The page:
29 Nov 2019
HSBC Holdings Plc’s head of operational risk, who has been in the role for almost six years, has asked to take a sabbatical.
Mark Cooke, whose role involves overseeing non-financial risks such as financial crime, staff misconduct and compliance breaches, has requested a sabbatical, the bank said in an email. Cooke’s responsibilities will be assumed on an interim basis by Jason Davey, another senior risk manager at the global lender, it said.
Cooke’s planned absence comes as HSBC deals with a second warning from the Bank of England over how it handles non-financial risks and a broader overhaul of the bank’s operations after the ouster earlier this year of former Chief Executive Officer John Flint. In April, the Asia-focused bank set up a group-wide program under Pam Kaur, head of wholesale market and credit risk, to deal directly with non-financial risk.
It’s not known when Cooke asked the bank for his leave. Sabbaticals at HSBC typically last between three and six months and employees are paid for the first month of their leave, according to a policy posted on HSBC’s website.
“We have a global sabbatical policy for employees who have worked for five years or more,” said Morgan Bone, a spokesman for HSBC. “It’s entirely inappropriate for us to comment on individuals’ motivations and intentions for their planned sabbatical.”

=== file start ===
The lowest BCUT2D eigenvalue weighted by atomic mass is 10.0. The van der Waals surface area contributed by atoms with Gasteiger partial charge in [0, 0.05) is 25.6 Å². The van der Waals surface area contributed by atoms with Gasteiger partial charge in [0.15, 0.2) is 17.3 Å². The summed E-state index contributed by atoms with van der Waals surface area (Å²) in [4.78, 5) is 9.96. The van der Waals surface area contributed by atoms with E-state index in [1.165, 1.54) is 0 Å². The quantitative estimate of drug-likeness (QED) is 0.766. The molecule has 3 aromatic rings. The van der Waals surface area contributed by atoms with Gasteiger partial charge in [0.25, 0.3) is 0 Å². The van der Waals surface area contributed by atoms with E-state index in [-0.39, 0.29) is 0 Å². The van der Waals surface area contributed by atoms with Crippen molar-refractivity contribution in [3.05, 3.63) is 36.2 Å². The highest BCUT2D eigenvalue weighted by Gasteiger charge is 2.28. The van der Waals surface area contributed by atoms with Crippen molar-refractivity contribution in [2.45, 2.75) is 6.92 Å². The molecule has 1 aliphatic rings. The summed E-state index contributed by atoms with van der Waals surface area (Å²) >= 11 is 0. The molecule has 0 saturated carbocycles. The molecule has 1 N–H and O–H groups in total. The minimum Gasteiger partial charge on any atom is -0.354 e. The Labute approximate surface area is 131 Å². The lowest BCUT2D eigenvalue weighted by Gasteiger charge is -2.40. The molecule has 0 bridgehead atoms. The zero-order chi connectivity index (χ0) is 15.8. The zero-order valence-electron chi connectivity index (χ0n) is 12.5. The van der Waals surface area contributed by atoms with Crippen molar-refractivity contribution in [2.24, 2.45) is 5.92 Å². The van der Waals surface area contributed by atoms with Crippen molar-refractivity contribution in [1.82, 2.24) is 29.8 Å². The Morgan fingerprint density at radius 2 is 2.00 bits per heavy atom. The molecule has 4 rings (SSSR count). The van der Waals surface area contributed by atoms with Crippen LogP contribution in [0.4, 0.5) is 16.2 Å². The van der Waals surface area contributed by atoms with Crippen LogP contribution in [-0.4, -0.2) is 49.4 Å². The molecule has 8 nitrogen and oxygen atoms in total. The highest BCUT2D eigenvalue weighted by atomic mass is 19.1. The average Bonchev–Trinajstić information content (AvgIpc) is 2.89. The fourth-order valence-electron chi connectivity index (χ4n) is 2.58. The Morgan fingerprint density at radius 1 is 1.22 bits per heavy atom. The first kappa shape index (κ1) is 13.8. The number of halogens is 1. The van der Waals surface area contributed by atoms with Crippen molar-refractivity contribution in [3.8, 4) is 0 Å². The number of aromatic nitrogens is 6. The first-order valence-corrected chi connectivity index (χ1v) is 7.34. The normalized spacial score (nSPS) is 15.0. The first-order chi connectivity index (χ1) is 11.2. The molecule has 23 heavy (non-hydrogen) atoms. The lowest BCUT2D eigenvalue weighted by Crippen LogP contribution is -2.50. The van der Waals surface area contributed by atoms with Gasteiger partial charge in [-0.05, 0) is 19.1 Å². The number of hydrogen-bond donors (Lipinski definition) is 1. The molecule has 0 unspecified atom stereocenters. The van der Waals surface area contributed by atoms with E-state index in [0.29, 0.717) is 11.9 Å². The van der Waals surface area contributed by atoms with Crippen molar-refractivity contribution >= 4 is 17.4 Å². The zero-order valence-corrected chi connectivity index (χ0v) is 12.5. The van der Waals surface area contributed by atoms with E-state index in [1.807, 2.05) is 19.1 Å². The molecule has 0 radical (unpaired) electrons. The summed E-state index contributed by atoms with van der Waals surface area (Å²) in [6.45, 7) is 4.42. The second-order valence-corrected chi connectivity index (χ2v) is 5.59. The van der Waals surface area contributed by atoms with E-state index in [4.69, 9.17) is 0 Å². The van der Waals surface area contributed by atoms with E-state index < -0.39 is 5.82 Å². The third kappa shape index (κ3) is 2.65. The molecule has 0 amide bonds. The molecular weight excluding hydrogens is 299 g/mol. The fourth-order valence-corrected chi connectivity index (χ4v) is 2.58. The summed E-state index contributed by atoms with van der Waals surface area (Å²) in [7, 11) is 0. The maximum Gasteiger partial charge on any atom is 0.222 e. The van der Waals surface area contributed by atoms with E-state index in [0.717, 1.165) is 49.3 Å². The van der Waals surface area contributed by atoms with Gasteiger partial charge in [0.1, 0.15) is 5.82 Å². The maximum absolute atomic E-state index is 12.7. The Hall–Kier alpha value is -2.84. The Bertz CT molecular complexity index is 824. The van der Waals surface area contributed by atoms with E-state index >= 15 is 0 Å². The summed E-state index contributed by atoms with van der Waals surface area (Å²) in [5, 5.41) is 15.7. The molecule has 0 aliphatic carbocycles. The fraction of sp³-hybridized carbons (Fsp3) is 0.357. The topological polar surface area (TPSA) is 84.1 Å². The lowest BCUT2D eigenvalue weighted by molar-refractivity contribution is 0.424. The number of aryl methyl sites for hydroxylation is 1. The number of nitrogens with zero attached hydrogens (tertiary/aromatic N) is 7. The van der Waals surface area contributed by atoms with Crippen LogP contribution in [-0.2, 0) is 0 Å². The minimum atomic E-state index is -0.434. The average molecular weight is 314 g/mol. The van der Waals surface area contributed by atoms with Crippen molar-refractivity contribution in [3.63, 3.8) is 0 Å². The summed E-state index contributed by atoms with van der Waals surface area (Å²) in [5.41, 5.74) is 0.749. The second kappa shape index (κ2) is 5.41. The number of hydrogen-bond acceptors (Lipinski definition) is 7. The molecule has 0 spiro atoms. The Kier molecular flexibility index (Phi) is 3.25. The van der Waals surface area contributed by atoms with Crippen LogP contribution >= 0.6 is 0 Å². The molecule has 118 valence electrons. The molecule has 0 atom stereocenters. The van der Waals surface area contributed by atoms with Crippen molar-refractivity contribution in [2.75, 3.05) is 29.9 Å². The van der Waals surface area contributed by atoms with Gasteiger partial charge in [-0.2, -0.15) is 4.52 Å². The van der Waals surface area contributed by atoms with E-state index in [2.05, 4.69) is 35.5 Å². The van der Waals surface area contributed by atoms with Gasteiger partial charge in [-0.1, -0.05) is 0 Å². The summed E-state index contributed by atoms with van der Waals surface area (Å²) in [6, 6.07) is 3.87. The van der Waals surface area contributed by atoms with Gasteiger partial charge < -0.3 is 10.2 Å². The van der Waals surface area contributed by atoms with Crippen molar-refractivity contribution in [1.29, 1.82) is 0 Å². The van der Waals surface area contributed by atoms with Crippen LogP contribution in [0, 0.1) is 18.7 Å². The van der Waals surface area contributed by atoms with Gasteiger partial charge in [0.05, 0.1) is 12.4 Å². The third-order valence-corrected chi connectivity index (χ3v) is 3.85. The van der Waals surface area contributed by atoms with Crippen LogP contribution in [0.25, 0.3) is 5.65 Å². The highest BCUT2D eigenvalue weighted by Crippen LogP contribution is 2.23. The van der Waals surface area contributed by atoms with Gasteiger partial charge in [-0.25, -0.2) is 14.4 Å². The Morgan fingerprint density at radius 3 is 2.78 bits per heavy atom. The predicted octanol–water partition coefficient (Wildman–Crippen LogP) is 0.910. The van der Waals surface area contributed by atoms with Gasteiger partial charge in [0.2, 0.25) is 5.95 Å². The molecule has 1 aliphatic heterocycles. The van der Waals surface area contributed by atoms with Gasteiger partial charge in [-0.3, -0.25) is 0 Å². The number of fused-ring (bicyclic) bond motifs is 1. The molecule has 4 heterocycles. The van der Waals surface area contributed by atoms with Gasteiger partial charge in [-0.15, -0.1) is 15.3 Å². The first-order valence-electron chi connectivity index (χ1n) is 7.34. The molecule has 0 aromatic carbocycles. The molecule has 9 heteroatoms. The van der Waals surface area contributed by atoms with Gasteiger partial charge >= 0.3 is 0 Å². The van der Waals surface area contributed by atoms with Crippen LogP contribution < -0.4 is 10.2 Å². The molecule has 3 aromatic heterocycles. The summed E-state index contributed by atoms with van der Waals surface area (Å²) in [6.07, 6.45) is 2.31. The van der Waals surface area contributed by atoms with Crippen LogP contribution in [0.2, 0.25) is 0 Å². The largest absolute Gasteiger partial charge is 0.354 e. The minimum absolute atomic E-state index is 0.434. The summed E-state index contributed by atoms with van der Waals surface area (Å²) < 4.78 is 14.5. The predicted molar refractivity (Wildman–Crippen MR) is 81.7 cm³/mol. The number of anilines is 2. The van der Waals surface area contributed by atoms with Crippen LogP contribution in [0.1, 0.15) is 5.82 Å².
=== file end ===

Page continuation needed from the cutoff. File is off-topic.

Cooke is responsible for “the vision and direction for the management of non-financial risk at HSBC,” according to his LinkedIn profile. He did not respond to a request for comment sent to his LinkedIn account.
British authorities have indicated the lender hasn’t done enough to tackle non-financial risks, an issue that was discussed in a recent staff call led by investment banking head Samir Assaf, Bloomberg News has reported. Speaking on a conference call this month, Assaf, HSBC’s head of global banking and markets, told employees in the division that the lender was warned about failings in its handling of non-financial risks last year and again this year. The Bank of England declined to comment.
By Harry Wilson and Stefania Spezzati, Bloomberg, 27 November 2019
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